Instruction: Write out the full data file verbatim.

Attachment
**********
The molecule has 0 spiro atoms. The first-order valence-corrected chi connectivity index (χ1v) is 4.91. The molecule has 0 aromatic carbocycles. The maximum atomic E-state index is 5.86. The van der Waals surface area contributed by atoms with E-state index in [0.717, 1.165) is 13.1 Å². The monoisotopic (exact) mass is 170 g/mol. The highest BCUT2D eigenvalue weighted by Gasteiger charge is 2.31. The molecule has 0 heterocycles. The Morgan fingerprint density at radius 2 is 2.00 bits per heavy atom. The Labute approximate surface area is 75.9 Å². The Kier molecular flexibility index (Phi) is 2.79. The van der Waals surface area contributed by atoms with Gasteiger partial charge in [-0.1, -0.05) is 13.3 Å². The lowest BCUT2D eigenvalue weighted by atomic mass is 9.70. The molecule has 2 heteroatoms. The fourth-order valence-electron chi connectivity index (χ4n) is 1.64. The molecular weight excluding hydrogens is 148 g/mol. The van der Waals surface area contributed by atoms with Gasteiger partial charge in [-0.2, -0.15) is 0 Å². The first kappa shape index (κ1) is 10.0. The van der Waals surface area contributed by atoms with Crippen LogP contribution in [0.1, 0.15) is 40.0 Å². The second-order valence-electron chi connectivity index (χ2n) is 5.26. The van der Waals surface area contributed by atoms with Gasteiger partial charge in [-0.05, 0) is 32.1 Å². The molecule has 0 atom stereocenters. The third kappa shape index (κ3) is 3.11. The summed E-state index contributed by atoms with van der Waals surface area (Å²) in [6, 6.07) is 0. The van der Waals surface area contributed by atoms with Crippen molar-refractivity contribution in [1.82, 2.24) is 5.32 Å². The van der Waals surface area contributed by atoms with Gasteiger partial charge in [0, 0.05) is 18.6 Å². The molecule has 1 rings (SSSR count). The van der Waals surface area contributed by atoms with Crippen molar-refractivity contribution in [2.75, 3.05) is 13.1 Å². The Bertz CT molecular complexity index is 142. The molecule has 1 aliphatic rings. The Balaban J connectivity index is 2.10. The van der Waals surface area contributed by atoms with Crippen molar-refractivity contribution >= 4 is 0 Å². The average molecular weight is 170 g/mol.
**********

The molecule has 0 spiro atoms. The first-order valence-corrected chi connectivity index (χ1v) is 4.91. The molecule has 0 aromatic carbocycles. The maximum atomic E-state index is 5.86. The van der Waals surface area contributed by atoms with E-state index in [0.717, 1.165) is 13.1 Å². The monoisotopic (exact) mass is 170 g/mol. The highest BCUT2D eigenvalue weighted by Gasteiger charge is 2.31. The molecule has 0 heterocycles. The Morgan fingerprint density at radius 2 is 2.00 bits per heavy atom. The Labute approximate surface area is 75.9 Å². The Kier molecular flexibility index (Phi) is 2.79. The van der Waals surface area contributed by atoms with Gasteiger partial charge in [-0.1, -0.05) is 13.3 Å². The lowest BCUT2D eigenvalue weighted by atomic mass is 9.70. The molecule has 2 heteroatoms. The fourth-order valence-electron chi connectivity index (χ4n) is 1.64. The molecular weight excluding hydrogens is 148 g/mol. The van der Waals surface area contributed by atoms with Gasteiger partial charge in [-0.2, -0.15) is 0 Å². The first kappa shape index (κ1) is 10.0. The van der Waals surface area contributed by atoms with Crippen LogP contribution in [0.1, 0.15) is 40.0 Å². The second-order valence-electron chi connectivity index (χ2n) is 5.26. The van der Waals surface area contributed by atoms with Gasteiger partial charge in [-0.05, 0) is 32.1 Å². The molecule has 0 atom stereocenters. The third kappa shape index (κ3) is 3.11. The summed E-state index contributed by atoms with van der Waals surface area (Å²) in [6, 6.07) is 0. The van der Waals surface area contributed by atoms with Crippen molar-refractivity contribution in [1.82, 2.24) is 5.32 Å². The van der Waals surface area contributed by atoms with Gasteiger partial charge in [0, 0.05) is 18.6 Å². The molecule has 1 rings (SSSR count). The van der Waals surface area contributed by atoms with Crippen molar-refractivity contribution in [2.75, 3.05) is 13.1 Å². The Bertz CT molecular complexity index is 142. The molecule has 1 aliphatic rings. The Balaban J connectivity index is 2.10. The van der Waals surface area contributed by atoms with Crippen molar-refractivity contribution >= 4 is 0 Å². The average molecular weight is 170 g/mol.